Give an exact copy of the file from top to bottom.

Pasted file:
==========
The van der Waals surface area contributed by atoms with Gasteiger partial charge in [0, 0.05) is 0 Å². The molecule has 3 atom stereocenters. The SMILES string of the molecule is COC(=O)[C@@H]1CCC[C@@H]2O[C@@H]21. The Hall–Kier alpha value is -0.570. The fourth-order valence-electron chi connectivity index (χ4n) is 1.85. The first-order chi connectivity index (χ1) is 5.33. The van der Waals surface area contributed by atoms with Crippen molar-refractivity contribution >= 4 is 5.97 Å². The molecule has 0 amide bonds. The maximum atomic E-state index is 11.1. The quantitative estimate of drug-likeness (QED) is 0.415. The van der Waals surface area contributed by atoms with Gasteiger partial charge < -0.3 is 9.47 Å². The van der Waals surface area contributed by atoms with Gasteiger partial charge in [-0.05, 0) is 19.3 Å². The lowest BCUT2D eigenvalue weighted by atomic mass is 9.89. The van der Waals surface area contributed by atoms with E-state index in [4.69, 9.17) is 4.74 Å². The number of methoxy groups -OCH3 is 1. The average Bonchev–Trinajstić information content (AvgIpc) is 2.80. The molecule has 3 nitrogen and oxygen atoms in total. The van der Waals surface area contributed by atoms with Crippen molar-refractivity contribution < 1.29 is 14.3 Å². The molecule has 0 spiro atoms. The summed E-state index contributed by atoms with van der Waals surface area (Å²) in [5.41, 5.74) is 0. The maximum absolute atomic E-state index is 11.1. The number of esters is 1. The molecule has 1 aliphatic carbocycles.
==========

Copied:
The van der Waals surface area contributed by atoms with Gasteiger partial charge in [0, 0.05) is 0 Å². The molecule has 3 atom stereocenters. The SMILES string of the molecule is COC(=O)[C@@H]1CCC[C@@H]2O[C@@H]21. The Hall–Kier alpha value is -0.570. The fourth-order valence-electron chi connectivity index (χ4n) is 1.85. The first-order chi connectivity index (χ1) is 5.33. The van der Waals surface area contributed by atoms with Crippen molar-refractivity contribution >= 4 is 5.97 Å². The molecule has 0 amide bonds. The maximum atomic E-state index is 11.1. The quantitative estimate of drug-likeness (QED) is 0.415. The van der Waals surface area contributed by atoms with Gasteiger partial charge < -0.3 is 9.47 Å². The van der Waals surface area contributed by atoms with Gasteiger partial charge in [-0.05, 0) is 19.3 Å². The lowest BCUT2D eigenvalue weighted by atomic mass is 9.89. The van der Waals surface area contributed by atoms with E-state index in [4.69, 9.17) is 4.74 Å². The number of methoxy groups -OCH3 is 1. The average Bonchev–Trinajstić information content (AvgIpc) is 2.80. The molecule has 3 nitrogen and oxygen atoms in total. The van der Waals surface area contributed by atoms with Crippen molar-refractivity contribution < 1.29 is 14.3 Å². The molecule has 0 spiro atoms. The summed E-state index contributed by atoms with van der Waals surface area (Å²) in [5.41, 5.74) is 0. The maximum absolute atomic E-state index is 11.1. The number of esters is 1. The molecule has 1 aliphatic carbocycles.